Lewis Hine, The Spiderman Photographer

4 min read
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By NunoCanha
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Lewis Wickes Hine was born in Oshkosh, Wisconsin in 1874. He became a teacher in New York City at the Ethical Culture School, where he encouraged his students to use photography as an educational médium.
In 1906, Hine became the staff photographer of the Russell Sage Foundation. Here Hine photographed life in the steel-making districts. In 1908, he became the photographer for the National Child Labor Committee (NCLC), leaving his teaching position. Over the next decade, Hine documented child labor in American industry to aid the NCLC's lobbying efforts to end the practice.
During and after World War I, he photographed American Red Cross relief work in Europe. In the 1920s and early 1930s, Hine made a series of "work portraits," which emphasized the human contribution to modern industry. In 1930, Hine was commissioned to document the construction of The Empire State Building. Hine photographed the workers in precarious positions while they secured the iron and steel framework of the structure, taking many of the same risks the workers endured.
The Library of Congress holds more than five thousand Hine photographs.
The last years of his life were filled with professional struggles due to loss of government and corporate patronage. Few people were interested in his work, past or present, and Hine lost his house and applied for welfare. He died at age 66 on November 3, 1940.
After Lewis Hine's death his son Corydon donated his prints and negatives to the Photo League, which was dismantled in 1951.
The Museum of Modern Art was offered his pictures but did not accept them, but the George Eastman House in Rochester, New York did.

(Source: Only Wikipedia)

Cigar factory


Follow the link www.huffingtonpost.com/2012/07…

Thank you :iconmakepictures: for the suggestion.

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dincturk's avatar
i love lewis hine! not many people know him! he is like my idol
NunoCanha's avatar
Well, you have a good taste and you follow a great line, then.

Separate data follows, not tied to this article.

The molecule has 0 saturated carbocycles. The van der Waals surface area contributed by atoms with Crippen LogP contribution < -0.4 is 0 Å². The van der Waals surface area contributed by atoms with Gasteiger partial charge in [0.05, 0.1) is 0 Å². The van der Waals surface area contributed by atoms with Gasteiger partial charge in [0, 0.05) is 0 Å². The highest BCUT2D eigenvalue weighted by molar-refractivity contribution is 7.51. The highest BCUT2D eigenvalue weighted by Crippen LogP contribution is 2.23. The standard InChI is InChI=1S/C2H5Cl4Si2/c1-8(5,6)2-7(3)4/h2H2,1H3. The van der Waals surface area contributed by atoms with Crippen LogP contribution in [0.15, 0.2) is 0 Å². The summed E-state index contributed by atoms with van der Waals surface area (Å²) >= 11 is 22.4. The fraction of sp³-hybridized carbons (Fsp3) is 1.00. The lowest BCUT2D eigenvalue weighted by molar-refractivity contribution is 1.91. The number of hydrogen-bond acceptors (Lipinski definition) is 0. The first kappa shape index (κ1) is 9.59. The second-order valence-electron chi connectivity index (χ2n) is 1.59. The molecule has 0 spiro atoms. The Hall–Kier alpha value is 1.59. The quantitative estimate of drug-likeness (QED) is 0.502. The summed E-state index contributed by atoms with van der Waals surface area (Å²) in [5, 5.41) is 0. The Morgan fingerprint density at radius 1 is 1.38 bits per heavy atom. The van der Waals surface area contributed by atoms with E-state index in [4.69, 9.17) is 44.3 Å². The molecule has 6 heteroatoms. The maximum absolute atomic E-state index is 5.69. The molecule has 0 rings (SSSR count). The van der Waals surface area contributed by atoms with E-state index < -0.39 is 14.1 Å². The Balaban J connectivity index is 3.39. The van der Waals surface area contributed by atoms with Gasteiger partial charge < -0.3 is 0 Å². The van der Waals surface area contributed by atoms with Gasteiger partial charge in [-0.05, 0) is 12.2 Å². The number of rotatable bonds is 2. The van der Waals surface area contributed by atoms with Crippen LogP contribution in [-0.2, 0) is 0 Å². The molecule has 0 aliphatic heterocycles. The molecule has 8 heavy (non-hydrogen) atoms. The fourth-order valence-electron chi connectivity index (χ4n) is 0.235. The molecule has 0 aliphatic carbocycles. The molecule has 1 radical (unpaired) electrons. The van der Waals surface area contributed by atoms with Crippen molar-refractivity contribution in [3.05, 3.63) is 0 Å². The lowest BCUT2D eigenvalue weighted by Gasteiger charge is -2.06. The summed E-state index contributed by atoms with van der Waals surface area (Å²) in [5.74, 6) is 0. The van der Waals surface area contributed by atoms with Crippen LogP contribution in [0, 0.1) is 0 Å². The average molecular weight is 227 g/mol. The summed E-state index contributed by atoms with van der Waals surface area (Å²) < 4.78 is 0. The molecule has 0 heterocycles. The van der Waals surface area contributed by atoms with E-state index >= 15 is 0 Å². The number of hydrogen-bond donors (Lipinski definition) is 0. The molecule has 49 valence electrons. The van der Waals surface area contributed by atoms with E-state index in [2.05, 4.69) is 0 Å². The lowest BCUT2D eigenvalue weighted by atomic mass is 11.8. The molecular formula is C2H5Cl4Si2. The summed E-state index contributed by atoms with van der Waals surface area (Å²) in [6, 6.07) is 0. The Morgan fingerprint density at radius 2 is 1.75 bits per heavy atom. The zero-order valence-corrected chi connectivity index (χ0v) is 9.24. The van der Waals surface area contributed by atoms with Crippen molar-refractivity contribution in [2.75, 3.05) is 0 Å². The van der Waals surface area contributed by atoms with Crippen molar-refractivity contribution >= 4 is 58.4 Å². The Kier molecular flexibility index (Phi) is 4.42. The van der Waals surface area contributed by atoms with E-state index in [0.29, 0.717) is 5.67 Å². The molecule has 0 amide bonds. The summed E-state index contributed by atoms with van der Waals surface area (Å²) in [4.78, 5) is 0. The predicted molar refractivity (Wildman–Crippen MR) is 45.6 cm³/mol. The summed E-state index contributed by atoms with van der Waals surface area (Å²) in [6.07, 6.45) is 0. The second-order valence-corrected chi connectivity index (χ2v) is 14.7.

dincturk's avatar
Thank you man!
mangawhio's avatar
The Museum of Modern Art turned these down? Guess I won't be submitting mine anytime soon...
I remember seeing some of these skyscraper shots as a kid and I still get cold balls looking at them.
Thanks for the memories.
NunoCanha's avatar
Yes, this are those kind of memorable photo, to pass on for generations.
JonnyGoodboy's avatar
Tremendous :camera:
Great job with the feature Nuno!
NunoCanha's avatar
:iconbowplz: Can you see you up there, doing panorama? ;)
JonnyGoodboy's avatar
You see much better than I do brother :slow:
NunoCanha's avatar
Over the fish market, maybe. There?! Not a chance!
steppeland's avatar
That's amazing! What a life, and what a great photography! Thanks Nuno, awesome read too!
NunoCanha's avatar
Indeed. Full of meaning: photos and life.
myoung4828's avatar
wow, great, thanks for sharing
NunoCanha's avatar
You're welcome.
JACAC's avatar
m a i s . u m a . e x c e l e n t e . e s c o l h a
NunoCanha's avatar
Obrigado José.
Aceitam-se "pedidos" ;)
JACAC's avatar
v o u . v e r . e . f a z e r . o . p e d i d o . =)
badnan's avatar
Omg spiderman indeed!!! btw i got dizzy with last captures :O
NunoCanha's avatar
Amazing, isn't it?
cheekymonkeyali's avatar
my dad worked in a mill when he was a kid :)
NunoCanha's avatar
And mine in a coffee plantation.
And my Summer vacations, two months, since I was 13 till I turned 18, was working in a Camping.
cheekymonkeyali's avatar
Kids not working is kind of a new idea. Same as old people not working. Go out of the towns and everything is still the same
NunoCanha's avatar
I notice, here and there.
And this is the XXI, every parent knows what is work and what is... Work.
mikeloveridge's avatar
hi friend, i see that you are enjoying photohistory. some truly great and inspiring photographers lie "hidden in the past" because too few take the time or the trouble to look. enjoy and be inspired
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